The country ended March 2019 with total debt stock hitting ¢198 billion, the Bank of Ghana’s summary of financial and Economic Data has revealed.
This was revealed after the Monetary Policy Committee of the Central Bank met to review the health of the economy as at May 2019.
Since November 2018 that BoG last released its data, the total debt stock has gone up by ¢22 billion in just 4 months. From March 2018 to March 2019, it’s gone up by ¢51 billion. The total debt stock represents 57% of the country’s GDP.
The BoG’s data showed that out of the ¢198 billion total debt stock, ¢105 billion was borrowed from outside the country or call it external debt.
The funds that were borrowed locally or domestic debt was ¢92.8 billion, representing 30.5% of Ghana’s GDP.
The increase in the debt stock over the last 4 months can be attributed to the cedis’ sharp depreciation, recent $3 billion Eurobond and what sources close to government describe as exchange losses.
Based on government’s borrowing calendar for the first half of 2019, it is expected to ‘borrow’ some ¢23 billion.
However, the Finance ministry says these are costs associated with rolling over these government papers.
It maintained that it has rather just borrowed ¢1.6 billion, which can be described as fresh cash, in terms of the first half of the borrowings.
Impact of rising debt stock on the economy
For some people, the impact would be on Ghana’s debt servicing bill.
According to the 2018 Budget government is planning to aside ¢18.6 billion just to pay the interest of funds borrowed. This amount is just for the interest to be paid on these debts.
Again, if the economy does not expand to accommodate these rising debt, it could impact negatively on the country Debt-to-GDP Ratio, which currently stands at 58%.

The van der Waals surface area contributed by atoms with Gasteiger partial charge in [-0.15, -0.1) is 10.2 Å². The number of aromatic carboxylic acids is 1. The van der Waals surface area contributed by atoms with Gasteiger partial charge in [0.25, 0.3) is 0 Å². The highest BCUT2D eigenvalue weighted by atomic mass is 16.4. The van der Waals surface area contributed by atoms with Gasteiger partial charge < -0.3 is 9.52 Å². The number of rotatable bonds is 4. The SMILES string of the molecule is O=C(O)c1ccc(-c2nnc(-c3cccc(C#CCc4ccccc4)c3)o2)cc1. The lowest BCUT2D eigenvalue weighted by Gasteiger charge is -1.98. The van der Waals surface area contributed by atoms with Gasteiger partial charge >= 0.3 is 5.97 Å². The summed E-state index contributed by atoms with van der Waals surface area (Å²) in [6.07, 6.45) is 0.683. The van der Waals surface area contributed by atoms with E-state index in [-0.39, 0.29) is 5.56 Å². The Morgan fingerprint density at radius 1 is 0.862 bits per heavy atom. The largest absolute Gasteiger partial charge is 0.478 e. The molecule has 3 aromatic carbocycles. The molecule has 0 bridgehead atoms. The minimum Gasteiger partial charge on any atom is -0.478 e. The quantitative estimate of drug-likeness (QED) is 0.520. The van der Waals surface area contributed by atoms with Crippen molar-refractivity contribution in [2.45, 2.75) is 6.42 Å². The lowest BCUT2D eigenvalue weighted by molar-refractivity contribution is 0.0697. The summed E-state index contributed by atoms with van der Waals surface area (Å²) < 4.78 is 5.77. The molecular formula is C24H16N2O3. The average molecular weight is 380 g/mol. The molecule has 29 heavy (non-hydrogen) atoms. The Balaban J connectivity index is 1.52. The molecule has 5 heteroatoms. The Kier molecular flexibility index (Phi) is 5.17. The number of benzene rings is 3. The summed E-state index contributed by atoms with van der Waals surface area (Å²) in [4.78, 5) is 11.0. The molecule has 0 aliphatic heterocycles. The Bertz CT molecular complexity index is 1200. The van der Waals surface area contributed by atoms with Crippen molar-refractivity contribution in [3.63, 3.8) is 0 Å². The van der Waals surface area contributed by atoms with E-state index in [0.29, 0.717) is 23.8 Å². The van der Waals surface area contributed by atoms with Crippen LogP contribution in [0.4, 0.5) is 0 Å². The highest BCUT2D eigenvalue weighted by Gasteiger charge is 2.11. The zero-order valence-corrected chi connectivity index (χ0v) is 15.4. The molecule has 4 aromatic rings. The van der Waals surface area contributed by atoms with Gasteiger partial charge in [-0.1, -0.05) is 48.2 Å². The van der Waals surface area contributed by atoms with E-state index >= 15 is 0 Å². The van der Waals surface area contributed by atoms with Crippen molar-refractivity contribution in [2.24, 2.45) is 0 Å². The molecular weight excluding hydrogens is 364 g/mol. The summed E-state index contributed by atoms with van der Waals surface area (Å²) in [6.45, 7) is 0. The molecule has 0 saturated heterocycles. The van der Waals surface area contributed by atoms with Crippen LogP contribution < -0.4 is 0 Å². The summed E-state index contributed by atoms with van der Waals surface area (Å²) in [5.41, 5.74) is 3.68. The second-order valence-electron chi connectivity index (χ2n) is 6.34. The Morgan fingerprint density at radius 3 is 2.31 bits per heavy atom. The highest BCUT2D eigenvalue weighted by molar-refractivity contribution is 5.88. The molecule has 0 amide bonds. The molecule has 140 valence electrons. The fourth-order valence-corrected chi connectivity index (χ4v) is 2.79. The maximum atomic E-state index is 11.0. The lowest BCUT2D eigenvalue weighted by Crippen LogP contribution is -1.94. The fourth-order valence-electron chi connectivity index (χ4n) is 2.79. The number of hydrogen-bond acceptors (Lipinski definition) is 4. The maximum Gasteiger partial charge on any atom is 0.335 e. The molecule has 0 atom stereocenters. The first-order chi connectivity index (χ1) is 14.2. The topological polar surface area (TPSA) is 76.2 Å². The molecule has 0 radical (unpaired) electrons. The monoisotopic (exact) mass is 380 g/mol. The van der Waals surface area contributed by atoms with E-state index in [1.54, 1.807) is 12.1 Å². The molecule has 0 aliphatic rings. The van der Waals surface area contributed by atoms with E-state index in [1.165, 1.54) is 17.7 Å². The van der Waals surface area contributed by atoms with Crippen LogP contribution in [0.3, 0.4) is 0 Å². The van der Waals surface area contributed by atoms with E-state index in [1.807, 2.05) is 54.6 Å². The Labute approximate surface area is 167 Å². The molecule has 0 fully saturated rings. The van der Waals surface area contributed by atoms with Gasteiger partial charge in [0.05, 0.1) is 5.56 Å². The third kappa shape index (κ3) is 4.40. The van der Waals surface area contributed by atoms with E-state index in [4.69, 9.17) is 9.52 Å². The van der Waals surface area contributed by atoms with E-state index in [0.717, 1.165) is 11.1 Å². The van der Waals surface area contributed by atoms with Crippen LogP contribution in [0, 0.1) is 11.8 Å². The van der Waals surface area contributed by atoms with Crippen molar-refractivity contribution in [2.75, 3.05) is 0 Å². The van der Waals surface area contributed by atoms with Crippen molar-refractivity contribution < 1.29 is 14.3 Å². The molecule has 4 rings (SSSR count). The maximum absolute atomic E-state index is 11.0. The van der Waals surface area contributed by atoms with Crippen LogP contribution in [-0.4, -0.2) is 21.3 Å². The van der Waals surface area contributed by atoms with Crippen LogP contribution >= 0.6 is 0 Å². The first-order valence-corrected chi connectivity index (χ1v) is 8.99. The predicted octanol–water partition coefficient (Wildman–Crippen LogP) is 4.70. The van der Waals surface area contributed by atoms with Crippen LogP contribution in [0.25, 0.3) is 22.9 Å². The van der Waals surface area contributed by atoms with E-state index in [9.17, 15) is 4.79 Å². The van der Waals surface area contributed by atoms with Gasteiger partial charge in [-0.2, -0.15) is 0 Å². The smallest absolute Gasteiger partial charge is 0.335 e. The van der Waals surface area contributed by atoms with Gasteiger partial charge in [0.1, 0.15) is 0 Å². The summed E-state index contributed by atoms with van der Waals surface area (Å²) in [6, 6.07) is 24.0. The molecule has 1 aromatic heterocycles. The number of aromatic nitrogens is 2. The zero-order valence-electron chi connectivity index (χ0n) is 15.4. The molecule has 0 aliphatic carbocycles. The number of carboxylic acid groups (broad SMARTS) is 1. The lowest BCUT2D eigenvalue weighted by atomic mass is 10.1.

According to the International Monetary Fund (IMF), Ghana if still classified as High Risk of Debt Distress country, based on their seven main indicators.
This is more of a warning to investors and businesses that Ghana could have some challenges in paying back its debts on time.
Also, one would be worried about how the rating agencies would interpret these numbers and possible impact on Ghana in terms of the cost of credit.
However, some financial analysts have also warned that if these funds that are not being invested in sectors that would pay back for it in the future, then the country could be sitting on a time bomb.
Some economists have also argued that since Ghana has not defaulted on its debts commitment in recent times, then investors may not react negatively to these debt numbers.
The current administration on the other has also argued that in discussing these numbers would look at the how they have been able to grow the economy to absorb this debt by looking at the Debt to GDP ratio.
Banking sector performance
The banking sector witnessed growth in most areas of its operation first half of 2019.
Total deposits in the banking sector ending April 2019 stood at ¢73.9 billion, representing 19.6 % increase and compared to ¢61.1 billion for the same period last year.
Total Advances also went up by 22% to reach ¢44 billion as at the ending April 2019. Total Assets also stood at ¢109 billion after going up by 12%. Non-Performing loans, however, went down marginally.
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